Sleepless in Brooklyn: Don’t Let the Bedbugs Bite
09.16.10: Leo's 28th Month
What does it look like when the walls coming crashing in on you? For me, it looks like hours—hours—of online research about bedbugs.
I’m not the most high-strung, anxiety-prone person I know, and this doesn’t happen often enough that I can recall the last time it did, but everyone once in a while I lose it. I consider the experience a panic attack, since it’s characterized by obsessive and paralyzing thoughts and I Just.Can’t.Relax.
I bring this up of course because that’s what I did yesterday, for most of the day, while Leo was in school and Aaron—coincidentally—was off in Atlanta for a 3-day business trip. It started in the morning when I noticed 3 bites on Leo’s hands and arm. I hustled the poor kid to school as fast as I could, avoiding eye contact with his teachers, then raced home to dispatch with the high-priority freelance tasks of the day so I could settle in for a good long panic about bed bugs.
Here’s what I learned:
1. Bed bugs are not dangerous, just a big, expensive hassle. They live (for up to a year without eating!) solely on blood, they are clever about hiding until you’re lying very still (you know, sleeping) and the bites only irritate if you have some degree of allergy to bed bugs—there’s no substance injected into you or anything, and they don’t carry disease.
2. Reading online about bed bugs is psychologically very hazardous. You really don’t want to go there. I would recommend severely curtailing your independent research. Here is a good, scientific (read: not panic-inducing) place to start: nysipm.cornell.edu. Follow up with a New York Times search to see what has been written lately, but please, please don’t spend hours online in your underwear thinking you feel itchy.
3. Worrying about bed bugs is one of the most isolating things you can do, since if you tell anyone what you’re worried about they’ll avoid contact with your whole family and never come over again. I didn’t call my mom for this reason. I didn’t call my therapist for this reason! Panic is an amazing thing.
4. If you think you have bedbugs but you’re not sure, chances are fair that you do not. Certainly you’re unlikely to have a massive infestation.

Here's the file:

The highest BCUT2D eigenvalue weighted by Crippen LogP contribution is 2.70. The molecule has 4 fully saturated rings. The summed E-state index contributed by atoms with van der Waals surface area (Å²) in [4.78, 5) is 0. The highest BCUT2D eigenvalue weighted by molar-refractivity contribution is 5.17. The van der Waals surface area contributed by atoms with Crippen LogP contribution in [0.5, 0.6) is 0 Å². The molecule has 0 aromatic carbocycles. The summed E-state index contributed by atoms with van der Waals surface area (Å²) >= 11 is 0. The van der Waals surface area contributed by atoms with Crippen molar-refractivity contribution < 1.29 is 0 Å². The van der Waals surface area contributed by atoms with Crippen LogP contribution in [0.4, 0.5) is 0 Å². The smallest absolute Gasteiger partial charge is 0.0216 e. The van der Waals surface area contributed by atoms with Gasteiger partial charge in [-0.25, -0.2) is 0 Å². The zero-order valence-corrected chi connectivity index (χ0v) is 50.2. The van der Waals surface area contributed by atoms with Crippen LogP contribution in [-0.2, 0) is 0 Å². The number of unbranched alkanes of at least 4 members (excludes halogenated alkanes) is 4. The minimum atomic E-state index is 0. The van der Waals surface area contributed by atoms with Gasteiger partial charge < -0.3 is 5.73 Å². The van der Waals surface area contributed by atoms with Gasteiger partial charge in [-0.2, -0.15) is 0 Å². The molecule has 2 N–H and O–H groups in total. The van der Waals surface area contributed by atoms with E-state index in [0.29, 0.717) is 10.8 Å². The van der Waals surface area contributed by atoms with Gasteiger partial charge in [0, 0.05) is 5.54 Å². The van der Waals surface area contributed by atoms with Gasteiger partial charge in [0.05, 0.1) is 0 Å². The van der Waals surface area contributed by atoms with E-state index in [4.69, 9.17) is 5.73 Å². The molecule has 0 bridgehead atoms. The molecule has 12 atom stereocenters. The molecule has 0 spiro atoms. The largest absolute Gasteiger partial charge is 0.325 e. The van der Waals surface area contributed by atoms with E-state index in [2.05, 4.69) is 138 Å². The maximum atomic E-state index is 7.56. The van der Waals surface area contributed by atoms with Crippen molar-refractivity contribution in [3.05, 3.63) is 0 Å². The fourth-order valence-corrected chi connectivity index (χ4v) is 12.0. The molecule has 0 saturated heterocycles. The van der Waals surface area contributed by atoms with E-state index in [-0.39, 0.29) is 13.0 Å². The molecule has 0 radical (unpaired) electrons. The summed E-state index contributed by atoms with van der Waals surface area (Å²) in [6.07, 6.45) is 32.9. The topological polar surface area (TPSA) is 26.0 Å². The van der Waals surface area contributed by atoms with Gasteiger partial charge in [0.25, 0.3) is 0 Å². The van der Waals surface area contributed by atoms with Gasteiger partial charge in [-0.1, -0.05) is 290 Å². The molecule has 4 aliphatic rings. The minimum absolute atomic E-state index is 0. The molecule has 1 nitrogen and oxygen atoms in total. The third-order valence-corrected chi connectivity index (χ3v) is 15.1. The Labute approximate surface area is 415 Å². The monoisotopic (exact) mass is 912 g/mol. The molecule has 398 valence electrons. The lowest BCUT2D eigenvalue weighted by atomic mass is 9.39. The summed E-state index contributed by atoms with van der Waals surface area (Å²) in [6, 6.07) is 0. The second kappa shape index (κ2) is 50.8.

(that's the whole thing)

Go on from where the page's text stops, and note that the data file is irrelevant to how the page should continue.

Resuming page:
5. The only way to figure out if you have bed bugs is to find one. In our case, since we just have Leo’s 3 bites and my panic to go on, it does not make sense to call in the dogs (seriously, bed bug–sniffing dogs seem to be the go-to method for detection, and inviting one of these pooches over will cost you in the hundreds). If we continue to see bites, we will have to try sneaking up on them, executing a raid by stripping Leo’s sheet pre-dawn, with a flashlight, which will likely emotionally scar our child for life. Or maybe we’ll just spring for the dogs. Or for a $60 mattress cover that we keep on for the next year and a half, in the hopes that there were no bugs elsewhere and the ones in there will be trapped until they finally die of starvation while our child sleeps on peacefully.
Now that I’ve written about this I feel considerably better. I am pretty sure I was just panicking. Too bad no one who reads this will ever want to come near us again. Really guys, it was a panic attack!
So what do you do when you panic? I finally pulled it together and made the Eggplant and Cumin rice recipe—starring chicken stock and butter—that my mother has been making for as long as I can remember. It was a huge comfort to me. Leo of course took one look and said “I not going to eat dis!” so he enjoyed fruit and yogurt instead. Sure, he didn’t try the rice this time, but I think I’ll go my mom’s route and just keep serving it until I break him down. It worked for my mom. (It’s delicious, not just familiar; I’ve even seen it convert eggplant haters!
Zoe Singer is a freelance food writer and cookbook editor and co-author of The Flexitarian Table. Food Editor and blogger for The Faster Times, she tries not to eat for two now that her son is a toddler.